27 June 2013
The Enterprise Architecture team has a lifecycle of its own, but doesn’t operate in a vacuum. The Enterprise Architecture capability fails if it is seen too much as blue sky thinking in an ivory tower.
The Enterprise Architecture team will interact closely with all the other management processes in an organisation, especially the IT management processes. When all these processes work together effectively, an enterprise will be able to successfully manage strategic changes and drive business transformation effectively and efficiently. Often in organisations little thought has been given to the integration of the EA processes to the other management processes. This contributes to making the EA team into an ivory tower, seemingly unconnected with everything else. The aim of this post is to shine some light the EA lifecycle and its interactions.
One of the goals when establishing or maturing an enterprise architecture capability is to make sure that the enterprise architecture a fundamental and normal part of the business-as-usual decision making flow rather than considered as an afterthought.
Too often I have seen major changes apparently started directly at the project initiation phase before there has been any serious appraisal of the business fit, technical fit and feasibility of that change undertaken, not least by the enterprise architects.
The Enterprise Architecture capability is driven by understanding the business strategy and strategic scenarios which drive the business and IT enabled changes in an organisation. It is there to ensure that any strategic change is viable in the future, but it also identifies the dependencies, feasibility, risks, issues, costs, and informs the subsequent investment decisions that need to be made.
The current state and future state enterprise architecture models will be developed (typically using the TOGAF ADM).
In the EA roadmap, the strategic changes will be prioritised and arranged into a meaningful sequence to inform the decisions made by the programme and project portfolio management and before any projects are initiated.
The Enterprise Architecture capability will govern what parts of the future state enterprise architecture are developed and delivered by the projects, and thereafter ensure that the delivered solutions and services remain compliant with it. The compliance stage will also capture and approve any innovations that are identified as useful. The enterprise architecture team and/or a technical design authority will provide design assurance for the projects, to ensure that principles, standards, patterns, policies and guidelines are being followed.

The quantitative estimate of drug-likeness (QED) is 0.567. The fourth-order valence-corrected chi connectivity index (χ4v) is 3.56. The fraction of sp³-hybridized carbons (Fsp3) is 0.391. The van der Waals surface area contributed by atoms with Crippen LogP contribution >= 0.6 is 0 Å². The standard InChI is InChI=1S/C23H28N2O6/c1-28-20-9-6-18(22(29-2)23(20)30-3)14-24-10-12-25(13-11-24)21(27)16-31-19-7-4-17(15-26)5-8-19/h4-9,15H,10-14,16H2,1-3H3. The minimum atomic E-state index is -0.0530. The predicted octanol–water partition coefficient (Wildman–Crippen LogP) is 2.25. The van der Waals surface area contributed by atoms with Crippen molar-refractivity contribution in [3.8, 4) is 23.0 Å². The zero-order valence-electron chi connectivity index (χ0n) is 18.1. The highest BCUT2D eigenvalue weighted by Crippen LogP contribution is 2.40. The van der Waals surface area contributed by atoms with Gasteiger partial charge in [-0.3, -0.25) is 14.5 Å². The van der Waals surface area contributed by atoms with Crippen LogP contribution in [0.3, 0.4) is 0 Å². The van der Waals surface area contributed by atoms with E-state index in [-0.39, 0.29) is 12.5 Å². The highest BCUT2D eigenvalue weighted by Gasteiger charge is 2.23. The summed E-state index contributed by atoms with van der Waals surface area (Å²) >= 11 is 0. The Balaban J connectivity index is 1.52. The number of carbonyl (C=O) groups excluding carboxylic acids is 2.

It’s worth noting that the EA lifecycle is not a part of the project solution development lifecycle as many organisations seem to imagine it is, but is a separate lifecycle that operates in parallel at a strategic level. Neither is the EA lifecycle the same as the TOGAF Architecture Development Method.
After a solution has been delivered, the enterprise architecture team will harvest the results in order to update the current state enterprise architecture, to measure performance and to publish a dashboard for the senior management team.
The following diagram illustrates the major stages and processes that are undertaken by an Enterprise Architecture team, for each iteration they undertake.
These Enterprise Architecture processes can be best understood in the wider scope and context of all the processes defined by the COBIT5 framework for the governance and management of enterprise IT. http://en.wikipedia.org/wiki/COBIT http://www.isaca.org/cobit/pages/default.aspx
I’m surprised that COBIT is not used more in UK based organisations, but it is more popular in Europe. I would recommend COBIT5 is used as a broad framework for assessing the risk and value of IT and the governance of all IT management processes.
The following view is broadly based on the COBIT processes, and illustrates the position of the Enterprise Architecture processes relative to the other IT management processes identified by COBIT.
Starting from the Strategy & Vision there is an overall clockwise cycle through all the processes. The Enterprise Architecture capability is responsible or accountable for the processes shown in red, and is consulted and informed about the other processes. The responsibilities will, of course, vary in each organisation and in many cases the enterprise architecture team will be additionally responsible with many more of the Solution Development processes (for example, Select, Acquire, and maintain COTS software products).
In a more mature enterprise Architecture environment, all these processes will be expected to consume and contribute to the knowledge, information and models held in the Enterprise Architecture repository (illustrated in the centre of the diagram). The management dashboard of performance metrics, charts and graphs will be generated from the EA repository.